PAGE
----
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I host my business site through a VPS account. The instance runs Ubuntu and I'm using POSTFIX+Dovecot as my mail server.

For the most part, the mail server works fine. I have noticed, however, that I can not send mail from specific local networks. I noticed this at a client's office serval months ago. I can receive email, but any time I tried to send mail when connected to their network the connection would time out.

Since I could send my mail after leaving, I chalked it up to improper network configuration and didn't worry about it. Unfortunately I've recently moved, switched service providers, and am forced to use the service providers router due to the special set-up they put in place to give me DSL in the sticks--well beyond the typical range for a DSL run. Now I'm unable to send email from home, which is a problem.

I have tried sending email through my phone (using cellular service rather than my DSL) just to confirm the server is currently working. I'm not even sure where start debugging. Any ideas on how I might track down the issue would be greatly appreciated.

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Not all networks allow SMTP outbound. –  SpacemanSpiff Mar 23 '12 at 4:15
    
Ask ISP-Support?! –  Lazy Badger Mar 23 '12 at 6:02
    
+1 Port 25 blocking was the issue. Thanks! –  Jason George Mar 26 '12 at 21:24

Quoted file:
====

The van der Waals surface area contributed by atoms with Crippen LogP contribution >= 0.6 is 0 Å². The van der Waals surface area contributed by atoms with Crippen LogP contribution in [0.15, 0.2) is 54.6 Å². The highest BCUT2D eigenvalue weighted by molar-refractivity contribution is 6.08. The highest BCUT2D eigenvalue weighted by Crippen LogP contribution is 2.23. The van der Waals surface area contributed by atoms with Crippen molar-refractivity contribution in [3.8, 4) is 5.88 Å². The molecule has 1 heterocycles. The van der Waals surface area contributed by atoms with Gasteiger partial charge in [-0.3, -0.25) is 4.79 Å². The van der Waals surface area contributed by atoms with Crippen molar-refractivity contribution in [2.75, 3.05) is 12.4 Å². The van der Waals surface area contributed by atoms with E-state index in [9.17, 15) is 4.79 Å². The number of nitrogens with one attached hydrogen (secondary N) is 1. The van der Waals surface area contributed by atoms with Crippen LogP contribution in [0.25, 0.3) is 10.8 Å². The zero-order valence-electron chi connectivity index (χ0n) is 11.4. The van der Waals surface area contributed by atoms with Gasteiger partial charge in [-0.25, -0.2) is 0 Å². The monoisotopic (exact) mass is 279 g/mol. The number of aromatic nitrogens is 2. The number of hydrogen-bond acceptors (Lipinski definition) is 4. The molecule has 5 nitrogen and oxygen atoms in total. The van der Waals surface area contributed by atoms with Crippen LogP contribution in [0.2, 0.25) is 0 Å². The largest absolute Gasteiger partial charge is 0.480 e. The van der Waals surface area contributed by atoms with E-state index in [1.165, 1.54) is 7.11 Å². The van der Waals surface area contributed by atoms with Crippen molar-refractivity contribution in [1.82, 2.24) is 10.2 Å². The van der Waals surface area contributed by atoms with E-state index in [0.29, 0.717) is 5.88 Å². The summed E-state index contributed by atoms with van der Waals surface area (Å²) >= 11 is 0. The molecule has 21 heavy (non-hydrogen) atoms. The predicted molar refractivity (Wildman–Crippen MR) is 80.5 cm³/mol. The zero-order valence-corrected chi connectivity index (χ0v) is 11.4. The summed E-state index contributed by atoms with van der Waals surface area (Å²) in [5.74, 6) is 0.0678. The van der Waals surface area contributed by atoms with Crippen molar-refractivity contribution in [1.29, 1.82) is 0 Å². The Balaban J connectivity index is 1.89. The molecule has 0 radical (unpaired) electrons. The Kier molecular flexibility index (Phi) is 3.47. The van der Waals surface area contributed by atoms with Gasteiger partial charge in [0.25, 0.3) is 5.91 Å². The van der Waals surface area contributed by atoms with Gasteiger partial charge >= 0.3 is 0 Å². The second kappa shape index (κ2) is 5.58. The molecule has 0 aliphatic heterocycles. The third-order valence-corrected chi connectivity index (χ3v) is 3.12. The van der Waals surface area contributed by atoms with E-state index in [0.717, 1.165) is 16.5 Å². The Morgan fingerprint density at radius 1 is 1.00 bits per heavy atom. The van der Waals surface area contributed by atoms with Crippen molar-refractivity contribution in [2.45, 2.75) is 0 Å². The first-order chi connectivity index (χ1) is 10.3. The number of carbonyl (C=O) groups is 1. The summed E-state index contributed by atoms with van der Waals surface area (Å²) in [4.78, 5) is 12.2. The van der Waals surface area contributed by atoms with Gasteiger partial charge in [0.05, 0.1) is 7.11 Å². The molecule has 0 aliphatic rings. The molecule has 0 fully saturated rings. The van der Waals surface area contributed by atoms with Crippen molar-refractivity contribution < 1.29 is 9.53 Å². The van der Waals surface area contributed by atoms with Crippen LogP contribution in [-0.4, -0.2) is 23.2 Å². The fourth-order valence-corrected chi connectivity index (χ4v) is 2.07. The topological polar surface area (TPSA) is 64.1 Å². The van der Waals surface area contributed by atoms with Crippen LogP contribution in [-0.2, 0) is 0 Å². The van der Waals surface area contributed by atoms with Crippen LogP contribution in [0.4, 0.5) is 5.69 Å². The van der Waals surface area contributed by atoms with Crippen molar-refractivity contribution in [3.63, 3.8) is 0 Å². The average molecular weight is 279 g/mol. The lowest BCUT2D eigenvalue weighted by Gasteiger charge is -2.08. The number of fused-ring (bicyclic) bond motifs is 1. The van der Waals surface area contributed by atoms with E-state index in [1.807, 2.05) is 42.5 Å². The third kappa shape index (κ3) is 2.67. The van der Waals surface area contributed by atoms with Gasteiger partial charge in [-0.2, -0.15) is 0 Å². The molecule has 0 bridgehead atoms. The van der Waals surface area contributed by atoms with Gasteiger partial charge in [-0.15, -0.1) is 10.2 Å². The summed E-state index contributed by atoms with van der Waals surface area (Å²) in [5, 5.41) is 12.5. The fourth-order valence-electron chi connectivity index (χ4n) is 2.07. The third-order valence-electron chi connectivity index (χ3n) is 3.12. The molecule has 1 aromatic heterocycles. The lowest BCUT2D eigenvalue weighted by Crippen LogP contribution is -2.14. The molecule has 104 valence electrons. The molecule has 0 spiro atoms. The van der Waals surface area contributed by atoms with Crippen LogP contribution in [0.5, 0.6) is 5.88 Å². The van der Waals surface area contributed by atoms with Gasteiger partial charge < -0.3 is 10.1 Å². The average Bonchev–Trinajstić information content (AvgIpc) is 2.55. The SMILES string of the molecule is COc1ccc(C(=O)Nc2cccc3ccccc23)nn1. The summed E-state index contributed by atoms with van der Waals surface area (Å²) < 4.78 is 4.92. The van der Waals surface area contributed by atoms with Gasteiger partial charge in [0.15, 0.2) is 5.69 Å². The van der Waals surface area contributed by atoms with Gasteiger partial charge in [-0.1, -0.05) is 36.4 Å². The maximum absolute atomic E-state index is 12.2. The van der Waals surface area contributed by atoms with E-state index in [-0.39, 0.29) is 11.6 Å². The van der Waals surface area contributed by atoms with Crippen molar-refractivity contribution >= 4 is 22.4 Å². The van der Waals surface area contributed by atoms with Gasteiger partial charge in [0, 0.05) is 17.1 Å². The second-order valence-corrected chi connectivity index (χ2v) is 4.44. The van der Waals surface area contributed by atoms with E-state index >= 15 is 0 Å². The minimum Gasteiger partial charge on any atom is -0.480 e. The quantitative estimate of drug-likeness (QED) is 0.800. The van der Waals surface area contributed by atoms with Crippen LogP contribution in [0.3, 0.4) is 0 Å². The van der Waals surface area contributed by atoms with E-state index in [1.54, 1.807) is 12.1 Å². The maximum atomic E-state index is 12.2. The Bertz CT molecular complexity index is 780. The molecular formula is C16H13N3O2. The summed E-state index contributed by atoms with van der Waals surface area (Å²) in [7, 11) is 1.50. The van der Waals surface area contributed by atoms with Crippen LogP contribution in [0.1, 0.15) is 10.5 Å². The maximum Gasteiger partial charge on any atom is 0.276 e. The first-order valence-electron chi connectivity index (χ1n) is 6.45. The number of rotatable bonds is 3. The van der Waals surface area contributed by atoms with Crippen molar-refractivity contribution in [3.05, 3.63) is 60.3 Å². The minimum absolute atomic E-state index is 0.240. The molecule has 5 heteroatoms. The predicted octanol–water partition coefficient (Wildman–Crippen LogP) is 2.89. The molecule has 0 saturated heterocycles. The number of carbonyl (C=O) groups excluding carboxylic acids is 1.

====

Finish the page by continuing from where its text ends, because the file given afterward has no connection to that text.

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2 Answers 2

up vote 5 down vote accepted

The accepted alternative to port 25 is port 587 as has been recorded in RFC2476 since 1998. You can read all about it if you are into RFCs at http://www.ietf.org/rfc/rfc2476.txt. This is what we have been using for many years to circumvent the ISPs blocks on port 25.

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There's also port 465 for SMTP over SSL. –  cjc Mar 23 '12 at 10:57
    
That was fast. Port 587 did it. Thanks so much. –  Jason George Mar 26 '12 at 21:22
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As SpacemanSpiff pointed out, many firewalls specifically block port 25. Because of this, my mail server also listens on port 2525, which is easy to remember. Although some networks whitelist ports 80 and 443 while blocking all others (in which case evading the firewall is nontrivial), many other networks only blacklist specific ports like 25. In most cases I've seen, sending outgoing mail on 2525 succeeds even if port 25 fails.

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+1 I went with 587 since I have a soft spot for RFCs, but port blocking on 25 was the problem. Thanks! –  Jason George Mar 26 '12 at 21:23
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